Intel’s Core 2 Extreme laptop CPU coming out next month

Intel_Core_2_Extreme-tm.jpg

Intel’s new quad-core laptop CPUs are set to premiere next month. Official branding? Core 2 Extreme. It’s nice to see major CPU manufacturers follow the same paradigm that Kool-Aid, Fruit Roll-Ups and Apple Jacks discarded as “spent” in the early 90’s. Dude’s up, Intel!

The first chip to sneak past the curtain of secrecy is the 2.54GHz Core 2 Extreme QX9300. It will cost you almost as much as a top-of-the-line current laptop goes for: a sputum-spattering $1,390.

Still, our favorite Gadget Lab gadget lad (and sometimes drinking buddy) Charlie Sorrel has it right: this is probably the chip that Apple will use to launch its new MacBook Pros. To the X-TREEEEEEEEEEEEEME!

Intel’s Quad-core Mobile Chip Coming Next Month [Yahoo via Gadget Lab]

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12 Responses to Intel’s Core 2 Extreme laptop CPU coming out next month

  1. zuzu says:

    None of those apps are consuming even a fraction of one core’s capacity at any given time, and the heavyweight apps aren’t designed to be very parallelizable. The normal usage patterns of the average desktop/laptop user do not involve the use of more than one or two resource-intensive applications at a time.

    I consistently push Camino past 100% CPU utilization on my 2.6GHz dual-core laptop. However, as you and others make note, Camino’s use of threads does not apparently accommodate using more than one core. (Threads suck in general, each open tab should be its own process so that when one page crashes the app you don’t lose all 299 of your other open web pages. The Flash plugin for YouTube videos is particularly notorious for causing crashes.)

    The normal usage patterns of the average desktop/laptop user do not involve the use of more than one or two resource-intensive applications at a time.

    We’re not writing software for “average” users. Average users get by with an Asus EeePC to browse a few web pages and write email. The avant garde are who drive innovation, however. It’s the people taking the available abundance of resources and finding new productive ways of putting those resources to use. Your point is like arguing “640k ought to be enough for anybody” or “How will you ever fill that 4GB hard drive?”

    Prevailing application software design paradigms and desktop/laptop user usage patterns just don’t point to anyone benefiting from this direction any time soon.

    Imperative programming has had a death sentence for over a decade, despite people seemingly willing Java (or fucking C++) into continued use through a combination of masochism and laziness — like not seeing a dentist about your painful cavity to finally have the root canal done.

    Yet, as I’ve noted, anyone who does network programming using TCP/IP is already familiar with asynchronous message-passing concurrency, whether they realize this (in such a context) or not. At the same time, another mature and well-heeled software programming language exists that solves this problem within computers/servers nearly as well: Erlang.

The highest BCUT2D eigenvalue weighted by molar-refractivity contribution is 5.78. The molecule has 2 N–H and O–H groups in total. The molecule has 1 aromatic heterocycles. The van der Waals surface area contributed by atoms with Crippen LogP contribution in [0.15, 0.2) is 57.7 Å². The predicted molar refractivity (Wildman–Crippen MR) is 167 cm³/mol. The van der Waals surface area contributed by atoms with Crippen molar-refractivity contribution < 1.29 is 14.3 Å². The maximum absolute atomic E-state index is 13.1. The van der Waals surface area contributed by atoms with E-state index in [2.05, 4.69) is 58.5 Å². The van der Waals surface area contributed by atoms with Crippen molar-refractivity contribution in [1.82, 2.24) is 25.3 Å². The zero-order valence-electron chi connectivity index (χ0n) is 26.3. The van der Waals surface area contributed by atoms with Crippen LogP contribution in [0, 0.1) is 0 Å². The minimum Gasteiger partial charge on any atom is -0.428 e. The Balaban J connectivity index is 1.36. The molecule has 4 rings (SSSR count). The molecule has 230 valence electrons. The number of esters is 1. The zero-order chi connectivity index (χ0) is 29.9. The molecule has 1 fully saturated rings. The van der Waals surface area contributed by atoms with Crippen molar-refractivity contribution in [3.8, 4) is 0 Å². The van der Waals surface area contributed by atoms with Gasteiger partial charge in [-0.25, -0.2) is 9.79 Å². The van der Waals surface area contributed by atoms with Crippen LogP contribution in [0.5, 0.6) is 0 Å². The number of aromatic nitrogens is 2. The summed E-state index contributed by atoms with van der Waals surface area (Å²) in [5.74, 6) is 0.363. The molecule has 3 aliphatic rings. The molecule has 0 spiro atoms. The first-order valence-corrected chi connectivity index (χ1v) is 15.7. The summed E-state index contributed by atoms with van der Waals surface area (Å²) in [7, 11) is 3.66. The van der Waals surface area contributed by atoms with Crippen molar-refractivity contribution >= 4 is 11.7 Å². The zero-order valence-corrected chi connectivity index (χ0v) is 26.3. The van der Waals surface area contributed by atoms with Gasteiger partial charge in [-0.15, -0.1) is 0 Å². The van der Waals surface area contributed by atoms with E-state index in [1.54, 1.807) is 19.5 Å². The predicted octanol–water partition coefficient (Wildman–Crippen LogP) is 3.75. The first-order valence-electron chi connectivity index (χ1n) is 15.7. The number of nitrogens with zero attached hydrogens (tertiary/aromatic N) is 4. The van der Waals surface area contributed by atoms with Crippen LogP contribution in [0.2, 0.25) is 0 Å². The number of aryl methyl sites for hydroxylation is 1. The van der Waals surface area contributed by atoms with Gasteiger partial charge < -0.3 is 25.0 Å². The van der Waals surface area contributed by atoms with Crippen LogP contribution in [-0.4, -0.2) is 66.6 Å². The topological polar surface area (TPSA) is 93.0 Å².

See Joe Armstrong talk about Erlang here: Part 1, Part 2

    Or read about writing declarative rather than imperative software in Concepts, Techniques, and Models of Computer Programming by Peter van Roy and Seif Haridi.

  2. Anonymous says:

    Eh, I’m not buying it. A quad core in a laptop is a bit silly for 98% of anything you’d use a laptop for, and I really can’t see Apple throwing one in to a macbook pro, considering that expensive chip would either destroy their huge and precious profit margins, or cause them to have to price the macbook pro somewhere beyond the stratosphere. Especially when you consider that the next version of photoshop won’t even support 2 cores on an Apple machine, it seems silly to throw 4 cores in when there can’t be too many application around to even take advantage of it at this point. It has been discussed before that programmers are having difficulty (or are simply too lazy) writing apps for two cores, much less even more cores. The core war is starting to resemble the megapixel war in just about every way.

  3. zuzu says:

    great idea lets make a laptop that doubles as a space heater with a 10 minute battery life. Not needed

    It is in fact possible to design computers to be more powerful and consume less electricity (and thus emit less heat). Often this is done by shrinking the scale of the lithographic manufacturing process. Consider that the ENIAC was both far less powerful and far more energy consuming than your laptop.

    But seriously, this “not needed” trend in people’s thinking is a bunch of bunk. Would you take that shit from an ISP telling you that more than 1Mbps of bandwidth is “not needed”?

  4. Anonymous says:

    People that multitask using video editing and audio editing software on the road will be able to use a qaud lap top. I can’t wait for it to come out.

    It is just the people that can’t save their money that complain. They are probably still using an AT computer saying DOS 3.0 is good enough and for what they do (email) it probably is.

    Intel has been planning the multi core CPU for decades. I remember when the prototype came out it had 10 CPU’s in it. Each one did a different task. Now they refined it and have all the video seperate from the number crunching.

    People that produce television can be rendering a video file while they open the sound program and edit the sound track. Then create a title animation in another program all using a different core.

    If you are only surfing the Web and playing games online of course it will not be faster. You oinly has one application open. Multi core is not for playing games. You are better off with an extreme CPU with high Mgz and a lot of memory.

    Intel knows what they are doing. The battery may wear out twice as fast but you will be doing 4 times as much work. So while the dual core people are waiting for a file to render we will be sending in our invoices to get paid.

  5. Anonymous says: